My husband’s advice on the circular nature of pain, which I’ve written about before, was on my mind constantly.  Each time I saw a climb approaching, I told myself that the pain would exist only momentarily, then wane into a descent, giving me enough time to prepare for the next sufferfest.  I don’t know if it was a mind-over-matter deal, but I really did feel the ebb and flow of pain and relief, even in the deepest throes of discomfort.  This idea, along with my generous amount of self-given “winds”, allowed me to finish the race without stopping.

I crossed the finish line definitely NOT in podium position, but equally proud of myself for having passed my previously established pain threshold.  I dug deep, as cliched as it sounds, and found within myself a new base of discomfort (as in, I know I can survive hurting THIS bad, so what’s next?)  I was handed an awesome Aravaipa finisher mug and walked over to my beamingly proud husband and three half-naked and fully muddied children.

I left the race with a new understanding of mental fortitude, and a budding sense of belonging into a new world: the unparalleled camaraderie of the running community.  As I was passed by handfuls of runners after my decline at mile 10, I noticed how each and every one gave me words of encouragement, advice or even a subtle cheer as they cruised by.  For the first time, I felt like I actually belonged to this running world, rather than being a distant onlooker as I have been for the past decade.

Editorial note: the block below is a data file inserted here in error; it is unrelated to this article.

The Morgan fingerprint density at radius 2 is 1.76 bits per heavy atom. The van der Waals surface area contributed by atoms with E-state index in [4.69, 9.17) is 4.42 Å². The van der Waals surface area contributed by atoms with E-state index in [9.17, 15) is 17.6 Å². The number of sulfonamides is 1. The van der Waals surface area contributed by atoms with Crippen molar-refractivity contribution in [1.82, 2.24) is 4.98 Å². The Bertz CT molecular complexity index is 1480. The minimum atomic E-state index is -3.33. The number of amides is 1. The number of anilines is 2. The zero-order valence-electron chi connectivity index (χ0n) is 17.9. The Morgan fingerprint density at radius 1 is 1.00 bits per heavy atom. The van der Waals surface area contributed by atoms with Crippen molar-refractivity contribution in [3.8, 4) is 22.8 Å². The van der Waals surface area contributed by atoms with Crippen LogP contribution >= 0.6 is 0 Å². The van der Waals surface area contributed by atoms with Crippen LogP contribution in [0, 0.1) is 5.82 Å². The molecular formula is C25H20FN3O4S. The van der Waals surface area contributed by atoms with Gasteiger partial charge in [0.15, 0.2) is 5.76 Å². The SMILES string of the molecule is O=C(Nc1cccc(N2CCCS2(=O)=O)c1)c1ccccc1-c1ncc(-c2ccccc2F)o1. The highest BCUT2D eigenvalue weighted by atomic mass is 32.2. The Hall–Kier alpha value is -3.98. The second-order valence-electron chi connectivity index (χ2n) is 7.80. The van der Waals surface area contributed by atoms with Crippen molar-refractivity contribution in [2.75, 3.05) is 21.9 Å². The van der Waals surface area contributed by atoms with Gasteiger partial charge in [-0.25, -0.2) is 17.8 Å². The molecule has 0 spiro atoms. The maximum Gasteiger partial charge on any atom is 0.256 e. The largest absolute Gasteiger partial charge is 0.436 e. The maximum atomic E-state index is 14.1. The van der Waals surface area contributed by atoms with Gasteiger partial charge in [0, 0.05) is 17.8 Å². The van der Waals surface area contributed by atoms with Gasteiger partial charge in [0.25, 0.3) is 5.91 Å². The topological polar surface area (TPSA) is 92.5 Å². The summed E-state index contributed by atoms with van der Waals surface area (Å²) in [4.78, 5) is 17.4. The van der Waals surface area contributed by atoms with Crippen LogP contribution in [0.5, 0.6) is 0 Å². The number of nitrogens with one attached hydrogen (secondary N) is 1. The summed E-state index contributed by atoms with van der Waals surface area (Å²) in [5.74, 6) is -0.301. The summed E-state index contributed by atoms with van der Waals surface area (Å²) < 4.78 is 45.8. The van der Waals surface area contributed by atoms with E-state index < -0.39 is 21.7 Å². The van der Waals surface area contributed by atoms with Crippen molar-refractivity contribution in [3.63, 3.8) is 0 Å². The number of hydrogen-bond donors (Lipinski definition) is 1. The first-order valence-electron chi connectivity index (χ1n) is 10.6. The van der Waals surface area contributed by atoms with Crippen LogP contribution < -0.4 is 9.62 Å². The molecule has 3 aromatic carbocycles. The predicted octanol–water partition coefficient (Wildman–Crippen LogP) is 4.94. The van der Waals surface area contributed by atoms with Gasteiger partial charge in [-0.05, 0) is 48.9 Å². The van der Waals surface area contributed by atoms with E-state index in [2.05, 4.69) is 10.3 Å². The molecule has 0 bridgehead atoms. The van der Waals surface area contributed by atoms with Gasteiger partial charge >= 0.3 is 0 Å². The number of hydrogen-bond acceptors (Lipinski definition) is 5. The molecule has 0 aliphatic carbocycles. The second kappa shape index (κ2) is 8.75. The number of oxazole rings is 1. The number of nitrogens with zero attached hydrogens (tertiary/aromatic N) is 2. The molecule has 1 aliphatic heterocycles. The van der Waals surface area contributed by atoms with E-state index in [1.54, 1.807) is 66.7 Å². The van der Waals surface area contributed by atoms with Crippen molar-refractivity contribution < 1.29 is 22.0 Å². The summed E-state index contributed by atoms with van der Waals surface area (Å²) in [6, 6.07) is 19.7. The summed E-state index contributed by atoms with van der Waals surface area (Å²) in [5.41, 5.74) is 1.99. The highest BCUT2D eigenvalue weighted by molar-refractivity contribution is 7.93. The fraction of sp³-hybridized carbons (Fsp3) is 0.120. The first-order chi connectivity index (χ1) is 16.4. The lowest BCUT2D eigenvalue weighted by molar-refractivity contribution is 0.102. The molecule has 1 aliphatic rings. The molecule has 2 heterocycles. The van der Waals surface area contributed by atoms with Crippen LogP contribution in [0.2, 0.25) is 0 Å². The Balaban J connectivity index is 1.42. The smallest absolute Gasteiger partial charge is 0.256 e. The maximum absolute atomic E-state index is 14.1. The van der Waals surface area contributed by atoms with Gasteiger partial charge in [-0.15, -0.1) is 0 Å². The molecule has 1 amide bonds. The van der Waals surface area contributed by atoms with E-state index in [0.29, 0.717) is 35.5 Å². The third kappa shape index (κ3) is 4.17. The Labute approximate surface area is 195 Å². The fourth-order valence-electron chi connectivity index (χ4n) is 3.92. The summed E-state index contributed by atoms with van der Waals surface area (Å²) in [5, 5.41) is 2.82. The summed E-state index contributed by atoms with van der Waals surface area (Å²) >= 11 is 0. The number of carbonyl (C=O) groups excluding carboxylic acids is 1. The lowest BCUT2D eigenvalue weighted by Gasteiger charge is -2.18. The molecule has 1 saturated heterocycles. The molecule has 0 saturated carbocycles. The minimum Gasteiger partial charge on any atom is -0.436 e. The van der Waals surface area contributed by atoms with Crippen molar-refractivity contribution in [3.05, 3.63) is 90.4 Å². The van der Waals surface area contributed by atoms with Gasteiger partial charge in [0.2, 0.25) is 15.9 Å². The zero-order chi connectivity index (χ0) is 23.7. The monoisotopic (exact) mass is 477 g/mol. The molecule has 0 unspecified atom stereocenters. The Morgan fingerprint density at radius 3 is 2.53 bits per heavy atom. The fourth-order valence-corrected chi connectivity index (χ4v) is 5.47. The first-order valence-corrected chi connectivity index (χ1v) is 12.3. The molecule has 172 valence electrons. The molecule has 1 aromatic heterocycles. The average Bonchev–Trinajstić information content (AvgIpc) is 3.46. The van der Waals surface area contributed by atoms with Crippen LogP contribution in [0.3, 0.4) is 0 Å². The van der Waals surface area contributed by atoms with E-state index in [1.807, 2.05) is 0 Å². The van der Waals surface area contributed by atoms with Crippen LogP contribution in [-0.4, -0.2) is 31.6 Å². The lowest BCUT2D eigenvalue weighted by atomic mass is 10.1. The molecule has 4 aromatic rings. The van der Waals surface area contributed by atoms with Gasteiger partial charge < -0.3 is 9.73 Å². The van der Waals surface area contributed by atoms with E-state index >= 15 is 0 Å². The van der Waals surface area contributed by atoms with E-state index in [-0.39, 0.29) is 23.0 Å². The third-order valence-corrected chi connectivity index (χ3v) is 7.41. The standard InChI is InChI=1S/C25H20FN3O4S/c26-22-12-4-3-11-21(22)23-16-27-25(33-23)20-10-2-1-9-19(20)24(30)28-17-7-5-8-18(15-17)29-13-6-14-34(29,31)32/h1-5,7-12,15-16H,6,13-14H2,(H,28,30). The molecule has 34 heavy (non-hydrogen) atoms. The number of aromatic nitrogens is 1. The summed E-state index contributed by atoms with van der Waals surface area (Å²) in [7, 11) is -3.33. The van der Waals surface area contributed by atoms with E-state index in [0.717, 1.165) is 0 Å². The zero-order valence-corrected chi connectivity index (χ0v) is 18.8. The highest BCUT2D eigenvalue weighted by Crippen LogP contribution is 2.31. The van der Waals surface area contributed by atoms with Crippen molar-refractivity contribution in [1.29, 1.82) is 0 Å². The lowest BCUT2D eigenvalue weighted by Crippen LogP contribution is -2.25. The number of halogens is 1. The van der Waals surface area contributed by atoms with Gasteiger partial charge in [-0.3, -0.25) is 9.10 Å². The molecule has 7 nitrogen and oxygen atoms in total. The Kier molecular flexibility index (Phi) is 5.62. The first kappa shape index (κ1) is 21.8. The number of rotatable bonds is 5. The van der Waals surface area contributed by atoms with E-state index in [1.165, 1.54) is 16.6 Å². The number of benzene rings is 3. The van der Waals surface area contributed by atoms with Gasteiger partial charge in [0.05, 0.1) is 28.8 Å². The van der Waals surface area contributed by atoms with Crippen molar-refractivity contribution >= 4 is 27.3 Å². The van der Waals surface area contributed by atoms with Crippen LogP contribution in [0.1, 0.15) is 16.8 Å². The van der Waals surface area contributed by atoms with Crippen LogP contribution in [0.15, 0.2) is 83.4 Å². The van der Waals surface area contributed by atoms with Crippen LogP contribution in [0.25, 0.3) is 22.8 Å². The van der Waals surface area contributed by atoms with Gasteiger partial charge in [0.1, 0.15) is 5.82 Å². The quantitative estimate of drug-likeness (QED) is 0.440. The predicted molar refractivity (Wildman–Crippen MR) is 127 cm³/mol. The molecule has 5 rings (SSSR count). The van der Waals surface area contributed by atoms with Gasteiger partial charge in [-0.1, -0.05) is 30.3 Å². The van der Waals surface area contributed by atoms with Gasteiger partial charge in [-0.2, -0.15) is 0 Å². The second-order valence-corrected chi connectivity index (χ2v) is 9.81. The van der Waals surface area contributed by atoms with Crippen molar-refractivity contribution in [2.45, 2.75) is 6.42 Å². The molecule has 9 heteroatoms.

But perhaps the most poignant takeaway from yesterday’s race was found in the car ride home, when my inability to go to the restroom before the race rectified itself with a fury.

“I gotta go.  NOW,” I looked at my husband frantically.  There was over thirty minutes left to our car ride, and we were surrounded by nothing but a narrow shoulder and miles of flat desert.  Not even a large cactus to hide behind.   No rest stops, nothing.  I would have to hold it.

“We can pull over if you want,” he offered, but other than the sparse-to-no cover, I was afraid that if I squatted down somewhere, my quads would seize and I’d be stuck in the high desert with my pants around my ankles.  I shook my head.

“I’ll tell you something Brian Tinder told ME that Ian Torrence once taught HIM about ultrarunning,” he said, laughing because he knew all about what I was going through.

“What?” I replied, too tired to follow the pedigree of advice being told to me.  I felt like I’d learned enough about running, racing and mental grit for the day.  Now I just needed to GO.

“Think beyond the distance,” he said with a hint of a chuckle.

“I’m not RACING, Rivs.  I just have to use the freaking bathroom!” I exclaimed.

“I know, but think of it this way: if I’m feeling tired 25 miles into a 50 mile race, I imagine that I have to race 70 miles.  That way, running 50 miles no longer seems that far.  So, if you have to hold it until Flagstaff, just pretend we’re driving to Winslow, an extra hour away.  It’ll make it easier.  I promise.”

I thought about it for a while, summoning the newly established pain threshold and mental prowess I had gained in the race.  Then I took a deep breath.

“Think beyond the distance,” I said while nodding, subtly gripping the sides of my seat as we laughed.